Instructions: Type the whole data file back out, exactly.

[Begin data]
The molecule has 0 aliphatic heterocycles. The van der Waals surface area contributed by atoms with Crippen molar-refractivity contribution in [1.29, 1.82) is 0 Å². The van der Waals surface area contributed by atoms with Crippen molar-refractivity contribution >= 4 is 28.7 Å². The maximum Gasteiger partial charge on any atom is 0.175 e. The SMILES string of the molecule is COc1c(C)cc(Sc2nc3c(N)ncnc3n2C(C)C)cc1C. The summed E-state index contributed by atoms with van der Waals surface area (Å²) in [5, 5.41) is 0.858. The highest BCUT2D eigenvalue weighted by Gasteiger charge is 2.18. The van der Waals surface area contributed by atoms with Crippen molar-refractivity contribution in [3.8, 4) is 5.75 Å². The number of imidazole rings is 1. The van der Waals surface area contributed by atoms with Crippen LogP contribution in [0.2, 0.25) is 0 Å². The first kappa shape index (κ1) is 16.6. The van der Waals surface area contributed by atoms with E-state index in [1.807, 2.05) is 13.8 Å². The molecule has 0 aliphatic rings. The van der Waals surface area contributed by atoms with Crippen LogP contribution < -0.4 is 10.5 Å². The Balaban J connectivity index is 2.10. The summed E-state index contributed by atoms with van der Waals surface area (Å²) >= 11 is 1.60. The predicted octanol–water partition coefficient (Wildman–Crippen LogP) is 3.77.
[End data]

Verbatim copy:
The molecule has 0 aliphatic heterocycles. The van der Waals surface area contributed by atoms with Crippen molar-refractivity contribution in [1.29, 1.82) is 0 Å². The van der Waals surface area contributed by atoms with Crippen molar-refractivity contribution >= 4 is 28.7 Å². The maximum Gasteiger partial charge on any atom is 0.175 e. The SMILES string of the molecule is COc1c(C)cc(Sc2nc3c(N)ncnc3n2C(C)C)cc1C. The summed E-state index contributed by atoms with van der Waals surface area (Å²) in [5, 5.41) is 0.858. The highest BCUT2D eigenvalue weighted by Gasteiger charge is 2.18. The van der Waals surface area contributed by atoms with Crippen molar-refractivity contribution in [3.8, 4) is 5.75 Å². The number of imidazole rings is 1. The van der Waals surface area contributed by atoms with Crippen LogP contribution in [0.2, 0.25) is 0 Å². The first kappa shape index (κ1) is 16.6. The van der Waals surface area contributed by atoms with E-state index in [1.807, 2.05) is 13.8 Å². The molecule has 0 aliphatic rings. The van der Waals surface area contributed by atoms with Crippen LogP contribution < -0.4 is 10.5 Å². The Balaban J connectivity index is 2.10. The summed E-state index contributed by atoms with van der Waals surface area (Å²) >= 11 is 1.60. The predicted octanol–water partition coefficient (Wildman–Crippen LogP) is 3.77.